Why not produce different Expectation Suites for different time ranges of batches?

We like this option! It is perfectly acceptable to have expectations about the data that change over time. Your expectations may be valid or not, depending on which batch they are applied to. Identifying a point in time when expectations should change may be a key insight that your team needs to consume the data downstream.

If possible, this option is actually preferable to using the new expectation.

Produce a Failed Validation

One phrase that is regularly heard across diverse organizations is “if you see something, say something.” Encountering data that seems to go against your mental model is an opportunity to course correct. If you aren’t empowered to change a production table, producing Data Docs with failed validations may just get the attention of someone with the resources to implement the change. As we discussed in the conversation about Input Transformations, you can avoid producing a failed validation by producing a new dataset and validating on that. This should only be done if the new dataset will be the SSOT for other downstream systems, otherwise you are validating data that is never used.

Don’t forget that your expectations might actually be incorrect

In the vast majority of cases, the person who is validating the data does not have all of the context regarding why the data looks like it does. Expectations are meant to be just that - what we expect. We often encounter facts in life that are regarded as unintuitive, yet objectively correct. Those facts reshape how we expect the world to behave moving forward.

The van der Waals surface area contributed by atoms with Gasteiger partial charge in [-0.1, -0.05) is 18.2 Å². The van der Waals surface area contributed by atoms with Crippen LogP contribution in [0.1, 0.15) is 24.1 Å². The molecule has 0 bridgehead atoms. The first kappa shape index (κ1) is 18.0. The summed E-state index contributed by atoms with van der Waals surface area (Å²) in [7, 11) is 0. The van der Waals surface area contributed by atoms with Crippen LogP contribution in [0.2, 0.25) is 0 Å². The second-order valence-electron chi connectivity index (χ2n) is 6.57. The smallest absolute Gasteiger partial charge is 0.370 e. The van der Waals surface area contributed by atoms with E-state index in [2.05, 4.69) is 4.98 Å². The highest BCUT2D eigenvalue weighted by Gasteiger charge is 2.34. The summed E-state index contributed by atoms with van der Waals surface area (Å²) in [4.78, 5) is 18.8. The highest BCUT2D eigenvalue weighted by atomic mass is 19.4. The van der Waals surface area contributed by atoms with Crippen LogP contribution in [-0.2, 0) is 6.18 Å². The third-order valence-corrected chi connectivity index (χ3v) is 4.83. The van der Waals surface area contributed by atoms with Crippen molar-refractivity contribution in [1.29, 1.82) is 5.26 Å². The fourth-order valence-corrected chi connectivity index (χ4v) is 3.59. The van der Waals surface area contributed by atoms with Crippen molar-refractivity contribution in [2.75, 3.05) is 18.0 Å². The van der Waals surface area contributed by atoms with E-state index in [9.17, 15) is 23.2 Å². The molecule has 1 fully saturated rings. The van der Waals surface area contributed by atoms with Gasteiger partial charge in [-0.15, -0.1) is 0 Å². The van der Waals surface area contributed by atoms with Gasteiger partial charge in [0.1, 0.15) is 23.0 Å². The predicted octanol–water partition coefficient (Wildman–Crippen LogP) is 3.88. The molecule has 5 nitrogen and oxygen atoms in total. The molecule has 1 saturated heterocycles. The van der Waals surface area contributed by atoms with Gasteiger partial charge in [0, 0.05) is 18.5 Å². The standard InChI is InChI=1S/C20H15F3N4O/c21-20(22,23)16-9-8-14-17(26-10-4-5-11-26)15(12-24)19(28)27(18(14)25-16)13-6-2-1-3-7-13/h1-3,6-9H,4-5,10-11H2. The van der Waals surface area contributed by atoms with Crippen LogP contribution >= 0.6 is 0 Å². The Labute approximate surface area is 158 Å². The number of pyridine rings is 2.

So long, Input Transformations

It is tempting to say that options like allow_cross_type_comparisons and parse_strings_as_datetimes put a band-aid on a data quality wound, but that analogy does not hold up. Using Input Transformations like these are more akin to dressing the wound with make-up and hoping infection doesn’t creep in. Having data with the wrong data type is a data quality issue that needs to be measured. Having Great Expectations transform data for an Expectation is, in essence, creating a new Ephemeral Data Asset which was never stored in the Datasource. We need to measure the quality of our data at every stage in the data pipeline, and that means that Expectation input data should be raw, otherwise their raw form will tend to go unmeasured.